Carter G. Woodson (1875-1950): the father of Black history
In acknowledgement of Black History Month, The Royal Gazette continues the publication of stories throughout February on African-American, Black Bermudian and global African people, events and institutions, and their contributions in history
Historian Carter G. Woodson was born to poor, yet landowning, former slaves in New Canton, Virginia, on December 19, 1875. During the 1890s, he hired himself out as a farm and manual labourer, drove a garbage truck, worked in coalmines, and attended high school and college in Berea College, Kentucky — from which he earned a Bachelor of Laws degree in 1903. In the early 1900s, he taught Black youth in West Virginia. From late 1903 until early 1907, Woodson worked in the Philippines under the auspices of the US War Department. Woodson then travelled to Africa, Asia and Europe, and briefly attended the Sorbonne in Paris, France. In 1908, he received an MA degree in History, Romance languages and Literature from the University of Chicago in Illinois. In 1912, while teaching in Washington, he earned his doctorate in history from Harvard University.
In 1915, Woodson published his first book, The Education of the Negro Prior to 1861 and cofounded the Association for the Study of Negro Life and History. In 1916, he single-handedly launched The Journal of Negro History (now The Journal of African American History). In 1918, Woodson published A Century of Negro Migration and became the principal of Armstrong Manual Training School, in Washington. From 1919 until 1920, he was the dean of Howard University’s School of Liberal Arts and from 1920 until 1922 he served as a dean at West Virginia Collegiate Institute. In 1921, he published The History of the Negro Church and founded the Associated Publishers, Inc. After founding the ASNLH, he also became active in Black organisations such as the National Association for the Advancement of Coloured People, the National Urban League, the Friends of Negro Freedom, and the Committee of 200.
In 1922, he published the first edition of his popular The Negro in Our History and decided to commit his life’s work, routinely labouring 18 hours per day, to the ASNLH and the early Black history movement. On July 18, 1922, he purchased a three-storey, late-19th century Italianate-style row house in Washington, located at 1538 Ninth Street, NW, which became his personal residence as well as the office for the Associated Publishers, Inc and the national headquarters of the ASNLH. During the 1920s, Woodson received tens of thousands dollars from several White philanthropists to fund the ASNLH’s various activities. In 1926, he launched Negro History Week. By the early 1930s, Woodson relied upon Black communities throughout the country to maintain his organisation’s activities. In 1937, he created The Negro History Bulletin mainly for children and schoolteachers and throughout the 1930s and 1940s Woodson spoke at countless elementary and high schools, Negro History Week events, and at the graduation ceremonies for many historically Black colleges and universities. Once in Detroit, Michigan, in February 1935, he addressed “more than three thousand persons”.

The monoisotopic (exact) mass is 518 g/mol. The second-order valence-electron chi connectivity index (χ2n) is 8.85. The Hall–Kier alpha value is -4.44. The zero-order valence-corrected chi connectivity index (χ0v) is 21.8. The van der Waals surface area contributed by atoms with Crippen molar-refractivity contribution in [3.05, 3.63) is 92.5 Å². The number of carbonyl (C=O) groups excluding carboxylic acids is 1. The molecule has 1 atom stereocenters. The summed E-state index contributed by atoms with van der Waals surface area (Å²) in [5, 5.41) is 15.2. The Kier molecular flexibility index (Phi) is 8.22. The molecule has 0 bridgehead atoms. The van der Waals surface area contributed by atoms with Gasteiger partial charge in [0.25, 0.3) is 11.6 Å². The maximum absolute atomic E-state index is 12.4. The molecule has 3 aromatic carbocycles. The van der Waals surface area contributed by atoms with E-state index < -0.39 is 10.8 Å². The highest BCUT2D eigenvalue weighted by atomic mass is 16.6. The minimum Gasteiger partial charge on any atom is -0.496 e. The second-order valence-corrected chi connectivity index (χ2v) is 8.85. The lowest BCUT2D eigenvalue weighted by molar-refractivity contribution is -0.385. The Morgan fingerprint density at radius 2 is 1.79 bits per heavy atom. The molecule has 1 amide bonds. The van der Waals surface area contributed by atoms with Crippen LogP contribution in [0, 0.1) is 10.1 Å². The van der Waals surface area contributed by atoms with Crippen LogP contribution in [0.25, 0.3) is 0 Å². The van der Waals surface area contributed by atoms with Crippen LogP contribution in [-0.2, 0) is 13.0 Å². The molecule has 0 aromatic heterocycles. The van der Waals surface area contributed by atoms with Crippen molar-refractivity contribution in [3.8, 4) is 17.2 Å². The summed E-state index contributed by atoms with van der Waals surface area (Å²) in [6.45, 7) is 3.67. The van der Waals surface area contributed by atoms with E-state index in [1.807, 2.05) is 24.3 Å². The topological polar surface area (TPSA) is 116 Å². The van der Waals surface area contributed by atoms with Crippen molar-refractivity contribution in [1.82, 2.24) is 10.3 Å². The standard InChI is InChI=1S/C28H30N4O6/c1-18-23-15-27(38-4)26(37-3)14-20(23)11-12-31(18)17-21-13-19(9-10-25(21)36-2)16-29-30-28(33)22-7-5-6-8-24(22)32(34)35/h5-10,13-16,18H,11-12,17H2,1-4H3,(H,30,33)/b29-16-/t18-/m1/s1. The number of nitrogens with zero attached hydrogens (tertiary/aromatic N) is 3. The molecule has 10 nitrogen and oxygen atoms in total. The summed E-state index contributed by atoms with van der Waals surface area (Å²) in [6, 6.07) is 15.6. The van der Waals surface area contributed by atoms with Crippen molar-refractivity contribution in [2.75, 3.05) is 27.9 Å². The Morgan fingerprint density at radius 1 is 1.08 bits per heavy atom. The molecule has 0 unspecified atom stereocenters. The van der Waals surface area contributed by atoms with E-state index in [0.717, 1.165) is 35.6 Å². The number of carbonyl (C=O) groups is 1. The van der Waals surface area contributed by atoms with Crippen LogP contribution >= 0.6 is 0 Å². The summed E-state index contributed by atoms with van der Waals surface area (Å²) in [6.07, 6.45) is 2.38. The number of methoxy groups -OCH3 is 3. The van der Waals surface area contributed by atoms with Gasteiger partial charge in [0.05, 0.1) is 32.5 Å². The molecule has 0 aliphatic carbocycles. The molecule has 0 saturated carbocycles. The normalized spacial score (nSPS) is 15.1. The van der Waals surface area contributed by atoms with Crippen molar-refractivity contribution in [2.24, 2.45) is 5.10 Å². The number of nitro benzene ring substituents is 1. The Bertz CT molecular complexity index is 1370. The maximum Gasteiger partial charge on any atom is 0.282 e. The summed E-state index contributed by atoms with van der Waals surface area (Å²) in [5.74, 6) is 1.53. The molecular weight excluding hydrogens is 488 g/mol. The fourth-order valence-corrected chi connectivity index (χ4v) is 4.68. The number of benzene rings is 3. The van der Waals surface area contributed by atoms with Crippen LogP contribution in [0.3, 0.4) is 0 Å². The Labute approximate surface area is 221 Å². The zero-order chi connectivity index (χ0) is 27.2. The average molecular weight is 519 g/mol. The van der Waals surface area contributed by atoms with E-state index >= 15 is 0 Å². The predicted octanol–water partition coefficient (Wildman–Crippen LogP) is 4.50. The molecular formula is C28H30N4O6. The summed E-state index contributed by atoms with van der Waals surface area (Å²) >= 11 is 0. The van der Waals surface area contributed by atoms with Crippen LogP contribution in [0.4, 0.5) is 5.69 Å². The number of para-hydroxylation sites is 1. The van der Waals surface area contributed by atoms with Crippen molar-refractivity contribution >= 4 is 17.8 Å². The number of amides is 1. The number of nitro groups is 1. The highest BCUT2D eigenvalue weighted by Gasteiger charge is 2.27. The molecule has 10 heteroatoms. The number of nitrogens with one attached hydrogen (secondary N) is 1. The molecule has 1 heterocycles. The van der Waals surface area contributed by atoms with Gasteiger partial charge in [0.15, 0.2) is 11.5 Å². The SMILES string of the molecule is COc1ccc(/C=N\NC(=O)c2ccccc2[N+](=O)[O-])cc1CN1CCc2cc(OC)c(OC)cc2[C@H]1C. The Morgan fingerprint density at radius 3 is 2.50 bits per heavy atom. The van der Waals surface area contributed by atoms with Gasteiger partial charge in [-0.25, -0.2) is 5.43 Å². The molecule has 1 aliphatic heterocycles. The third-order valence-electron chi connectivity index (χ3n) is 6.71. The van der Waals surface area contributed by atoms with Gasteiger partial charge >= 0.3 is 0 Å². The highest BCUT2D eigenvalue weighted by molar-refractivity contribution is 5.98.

During the 1930s and 1940s, Woodson wrote several hundred essays in leading Black newspapers such as the New York Age, the Pittsburgh Courier from Pennsylvania, the Afro-American from Baltimore, Maryland, and the Chicago Defender. In 1933, he published The Mis-Education of the Negro. Though he wrote, co-authored, and/or edited more than twenty books, this is his most famous and enduring book. Woodson, a member of Sigma Pi Phi fraternity, died suddenly from a heart attack in his “office home” on April 3, 1950. Woodson was 74 at the time of his death. He never married and had no children. Deservingly dubbed “The Father of Black History”, he was, simply put, a Black history institution builder.
Pero Gaglo Dagbovie, The Early Black History Movement, Carter G. Woodson, and Lorenzo Johnston Greene (Urbana: University of Illinois Press, 2007); Jacqueline Goggin, Carter G. Woodson: A Life in Black History (Baton Rouge: Louisiana State University Press, 1993); and Pero Gaglo Dagbovie, “Willing to Sacrifice”: Carter G. Woodson, the Father of Black History, and the Carter G. Woodson Home (Washington: National Park Service, 2010)
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